That Eureka Moment – 4

To some it would have been the most boring place in the world, but to me it was Aladdin’s Cave. It was March 1996 and I was in the deepest, dimly-lit reaches of the astonishingly extensive archives of the Cinémathèque Française.

My guide down these subterranean corridors of cinematic archaeology was the relatively recently-appointed new director of the archive, Laurent Mannoni, whose knowledge of the technology of moving images stretched from way back into pre-cinema times, right up to the present day. Unlike his predecessors, he was keen to explore the Will Day Collection (see previous post); to better understand it and let the public see its treasures. To this end, he had been inviting various experts over to Paris, who had specialist knowledge, to help with the process.

laurent-mannoni-devoile-metropolis-L-Kgjhc_

The wonderful Laurent Mannoni in his Happy Place

I should stress that this description had not been applied to me. Not yet, anyway. I had essentially hijacked the visit of someone far more well-informed than myself. My companion was Stephen Herbert, who at that moment was the Technical Manager of the British Film Institute’s Museum of the Moving Image on London’s South Bank, as well as being part of its curatorial team. He had been helping me feel my way through the historical minefield of the creation of cinema and had already inculcated into me two guiding principles:

  1. Always return to absolutely the earliest, original sources you can possibly find for whatever you’re investigating. Don’t rely on other people recycling or paraphrasing sources as they may be lazy and/or biased in their research.
  2. If at all possible, get your sweaty little hands on whatever technology you’re interested in, to find out how it really worked in practice. Don’t just rely on patents, drawings and memories. If that’s not possible, rebuild it yourself.

I can honestly say that this philosophy has guided all my research ever since, although I bow to Stephen in the application of B) as he understands this stuff so much better, having raised tinkering with mechanisms to quasi-mystical levels.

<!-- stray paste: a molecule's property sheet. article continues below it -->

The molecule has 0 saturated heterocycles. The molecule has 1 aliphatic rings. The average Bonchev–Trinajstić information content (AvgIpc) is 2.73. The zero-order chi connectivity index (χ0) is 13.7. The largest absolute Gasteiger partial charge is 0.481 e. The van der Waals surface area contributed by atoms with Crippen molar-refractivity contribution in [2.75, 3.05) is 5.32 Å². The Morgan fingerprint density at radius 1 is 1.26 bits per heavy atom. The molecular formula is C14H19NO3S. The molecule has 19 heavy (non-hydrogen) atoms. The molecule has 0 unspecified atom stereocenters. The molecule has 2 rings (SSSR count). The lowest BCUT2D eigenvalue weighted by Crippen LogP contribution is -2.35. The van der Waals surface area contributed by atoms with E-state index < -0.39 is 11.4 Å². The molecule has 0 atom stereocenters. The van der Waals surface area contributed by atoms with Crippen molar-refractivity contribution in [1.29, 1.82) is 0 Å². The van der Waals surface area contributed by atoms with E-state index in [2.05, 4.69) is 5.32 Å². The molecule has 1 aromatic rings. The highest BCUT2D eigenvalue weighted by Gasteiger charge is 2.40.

So when I heard he was off to Paris to have a close look at the Will Day Collection I was quick to suggest I might come along and shed a little bit of light on anything to do with William Friese-Greene and his early mentor and collaborator, John Rudge. Happily both he and Laurent agreed to this. And equally happily, it turned out I was able to make myself useful.

So I found myself in this place:Cinemtheque store #1

Ranks upon ranks of shelves, stacked to the ceiling with every conceivable device for capturing moving images or displaying them; from optical toys to massive Technicolor cameras. It was bewildering and thrilling for someone such as myself, in love with cinema both as a viewer and as a filmmaker.

Cinemtheque store #2We looked at quite a variety of items that I had previously only read about in books; amazing creations that made pictures move, well before cinema. Then, somewhere in the midst of all of this, Laurent produced some artefacts I had barely dared hope were still in existence, given that half a century had passed since they last saw the light of day: some of Friese-Greene’s first films, shot on celluloid.

It was quite something, after two years of being buffeted by conflicting waves of conjecture and assertion about the works of William Friese-Greene and all the debate about what he achieved or failed to, to finally be confronted by the incontrovertible physical manifestations of his efforts.

By rights, these films shouldn’t have even been there. In any normal circumstances they would have long ago gone to the archives of the Centre National du Cinéma (CNC) in Bois d’Arcy to be lovingly restored and preserved. But nothing to do with Friese-Greene is very normal.